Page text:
Forty-two states have enacted legislation that prohibits hazing and institutes a range of

    penalties and sanctions for hazing violations. These include:

    1) Definitions of hazing and planning that contribute to hazing as a serious

    misdemeanor or felony, depending on the severity of the incident and injury or loss

    suffered by the victim(s).

    2) Mandatory fines of various levels related to the severity of the violation and court

    judgments.

    3) Mandates to school districts to develop local policies designed to prevent or

    intervene hazing activities.

    4) Mandatory fines for schools that fail to develop hazing prevention policies.

    5) Mandatory requirements to report hazing and legislative immunity for those who

    report acts of hazing.

    6) Loss of state financial assistance to schools or districts that do not enact local

    policies and measures to prevent or curtail hazing.

    7) Legislative permission and encouragement to institute lawsuits in civil or federal

    courts.

    8) Mandatory expulsions from high schools and universities for violators found guilty

    of hazing.

    9) Legislation that invalidates traditional defenses, such as consent, willingness,

    tradition, unawareness and no-harm.

     

    LITIGATION

    The legislative enactments cited above, coupled with the rapid increase in litigation and

    legal judgments, strongly indicate that hazing is no longer an accepted practice in high

    school sports programs.

    Federal courts have defined the mission of schools as:

    · To educate all students, with the emphasis on all;

    · To provide a safe and orderly environment for students to learn in, and

    · To protect the health, safety and welfare of all students.

    School Districts are held to a higher standard when it comes to the protection and

    safety of students. Coaches must discuss and have an anti-hazing policy within their

    team rules and regulations. It is incumbent upon all teachers, coaches, administrators

    and parents to educate all children on the dangers and inappropriateness of hazing in

    any form.

    IMPLICATIONS FOR HIGH SCHOOL ATHLETIC PERSONNEL

    The athletic personnel have the responsibility to research and understand the anti- hazing laws that his or her state has enacted and to determine whether the Board of Education, state association or National Association of Independent Schools has

    adopted any policy on hazing or sexual harassment. Coaches’ handbooks, student and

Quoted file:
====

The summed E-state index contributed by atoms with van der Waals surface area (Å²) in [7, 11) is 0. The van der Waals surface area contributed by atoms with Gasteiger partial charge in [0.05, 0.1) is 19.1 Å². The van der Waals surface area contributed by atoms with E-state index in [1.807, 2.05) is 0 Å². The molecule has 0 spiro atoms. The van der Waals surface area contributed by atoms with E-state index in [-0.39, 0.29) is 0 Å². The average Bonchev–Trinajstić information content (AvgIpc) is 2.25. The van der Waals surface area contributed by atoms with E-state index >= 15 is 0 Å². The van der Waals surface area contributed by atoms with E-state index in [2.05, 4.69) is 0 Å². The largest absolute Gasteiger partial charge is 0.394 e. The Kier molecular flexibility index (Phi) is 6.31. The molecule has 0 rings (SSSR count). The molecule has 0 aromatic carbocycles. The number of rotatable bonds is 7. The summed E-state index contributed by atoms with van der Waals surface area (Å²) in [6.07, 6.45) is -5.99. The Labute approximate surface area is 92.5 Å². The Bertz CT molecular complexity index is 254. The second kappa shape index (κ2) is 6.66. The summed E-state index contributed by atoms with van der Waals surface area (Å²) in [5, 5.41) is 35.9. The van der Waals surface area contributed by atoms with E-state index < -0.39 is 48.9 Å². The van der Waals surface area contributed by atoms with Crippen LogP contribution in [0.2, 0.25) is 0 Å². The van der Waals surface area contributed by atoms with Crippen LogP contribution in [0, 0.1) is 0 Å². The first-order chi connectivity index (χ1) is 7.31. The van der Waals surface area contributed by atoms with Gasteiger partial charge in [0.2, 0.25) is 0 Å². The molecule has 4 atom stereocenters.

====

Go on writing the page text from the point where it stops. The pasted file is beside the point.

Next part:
athletic handbooks, and codes of conduct for student-athletes should reflect these

    policies and implement strict prohibitions and consequences for participating in any

    hazing activities. Furthermore, the issue of hazing should be addressed in parent

    meetings and included in warning and prohibition statements that are signed by parents

    and student-athletes to ensure understanding.

     

    SUMMARY

    Hazing has long been tolerated as a “necessary evil” and a community norm among

    high school athletics teams. As a result of recent serious injuries and deaths, this form

    of demeaning and dangerous abuse of power has been largely rejected as incompatible

    with human rights and educationally sound practices.

    Moreover, traditional justifications and defenses are no longer valid in light of

    contemporary legislation and litigation. In this regard, a majority of state legislatures

    have enacted prohibitions against these practices and litigation has been successfully

    initiated in civil, state and federal courts. Simply stated, hazing cannot and will

    not be tolerated in the Haverford School District athletic program.

    Web sites:

    1. www.hazing.hanknuwer.com

    2. www.stophazing.org

    3. www.hazingstudy.org

    4. www.hazing.fsu.edu

    5. www.hazingprevention.org

    6. www.ncaa.org

    7. www.nfhs.org

    8. www.niaaa.org

    9. www.hazing.cornell.edu/issues/resources.html

     

    The PA Human Relations Commission promotes equal opportunity for all and enforces Pennsylvania's civil rights laws that protect people from unlawful discrimination.  As Pennsylvania's civil rights leader, it is our vision that all people in Pennsylvania will live, work, and learn free from unlawful discrimination.

    To learn more click on this link.

    (Last Modified about a minute ago)